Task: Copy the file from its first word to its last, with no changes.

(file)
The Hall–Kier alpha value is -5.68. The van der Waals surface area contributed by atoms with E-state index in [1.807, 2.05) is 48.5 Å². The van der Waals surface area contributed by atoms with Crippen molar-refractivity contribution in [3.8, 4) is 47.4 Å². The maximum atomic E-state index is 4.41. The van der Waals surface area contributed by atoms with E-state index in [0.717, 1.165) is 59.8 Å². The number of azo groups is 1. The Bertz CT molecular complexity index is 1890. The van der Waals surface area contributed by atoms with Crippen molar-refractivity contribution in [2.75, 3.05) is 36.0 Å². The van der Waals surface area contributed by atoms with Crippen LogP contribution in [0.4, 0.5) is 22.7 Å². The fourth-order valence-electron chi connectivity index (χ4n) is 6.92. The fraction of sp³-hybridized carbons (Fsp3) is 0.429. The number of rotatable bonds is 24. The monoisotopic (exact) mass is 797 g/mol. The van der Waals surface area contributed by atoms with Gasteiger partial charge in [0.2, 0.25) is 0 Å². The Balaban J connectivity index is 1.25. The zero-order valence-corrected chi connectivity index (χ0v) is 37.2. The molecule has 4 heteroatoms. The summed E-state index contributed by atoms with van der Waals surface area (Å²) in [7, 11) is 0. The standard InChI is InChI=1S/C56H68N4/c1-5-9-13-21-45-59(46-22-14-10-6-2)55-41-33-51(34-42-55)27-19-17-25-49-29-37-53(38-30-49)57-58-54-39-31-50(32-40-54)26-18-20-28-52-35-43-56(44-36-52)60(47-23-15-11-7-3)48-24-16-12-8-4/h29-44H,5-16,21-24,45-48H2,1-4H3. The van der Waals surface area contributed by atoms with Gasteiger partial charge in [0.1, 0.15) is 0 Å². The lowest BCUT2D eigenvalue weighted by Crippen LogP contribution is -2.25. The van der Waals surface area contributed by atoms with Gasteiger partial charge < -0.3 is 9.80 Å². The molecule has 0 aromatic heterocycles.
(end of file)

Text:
The Hall–Kier alpha value is -5.68. The van der Waals surface area contributed by atoms with E-state index in [1.807, 2.05) is 48.5 Å². The van der Waals surface area contributed by atoms with Crippen molar-refractivity contribution in [3.8, 4) is 47.4 Å². The maximum atomic E-state index is 4.41. The van der Waals surface area contributed by atoms with E-state index in [0.717, 1.165) is 59.8 Å². The number of azo groups is 1. The Bertz CT molecular complexity index is 1890. The van der Waals surface area contributed by atoms with Crippen molar-refractivity contribution in [2.75, 3.05) is 36.0 Å². The van der Waals surface area contributed by atoms with Crippen LogP contribution in [0.4, 0.5) is 22.7 Å². The fourth-order valence-electron chi connectivity index (χ4n) is 6.92. The fraction of sp³-hybridized carbons (Fsp3) is 0.429. The number of rotatable bonds is 24. The monoisotopic (exact) mass is 797 g/mol. The van der Waals surface area contributed by atoms with Gasteiger partial charge in [0.2, 0.25) is 0 Å². The Balaban J connectivity index is 1.25. The zero-order valence-corrected chi connectivity index (χ0v) is 37.2. The molecule has 4 heteroatoms. The summed E-state index contributed by atoms with van der Waals surface area (Å²) in [7, 11) is 0. The standard InChI is InChI=1S/C56H68N4/c1-5-9-13-21-45-59(46-22-14-10-6-2)55-41-33-51(34-42-55)27-19-17-25-49-29-37-53(38-30-49)57-58-54-39-31-50(32-40-54)26-18-20-28-52-35-43-56(44-36-52)60(47-23-15-11-7-3)48-24-16-12-8-4/h29-44H,5-16,21-24,45-48H2,1-4H3. The van der Waals surface area contributed by atoms with Gasteiger partial charge in [0.1, 0.15) is 0 Å². The lowest BCUT2D eigenvalue weighted by Crippen LogP contribution is -2.25. The van der Waals surface area contributed by atoms with Gasteiger partial charge < -0.3 is 9.80 Å². The molecule has 0 aromatic heterocycles.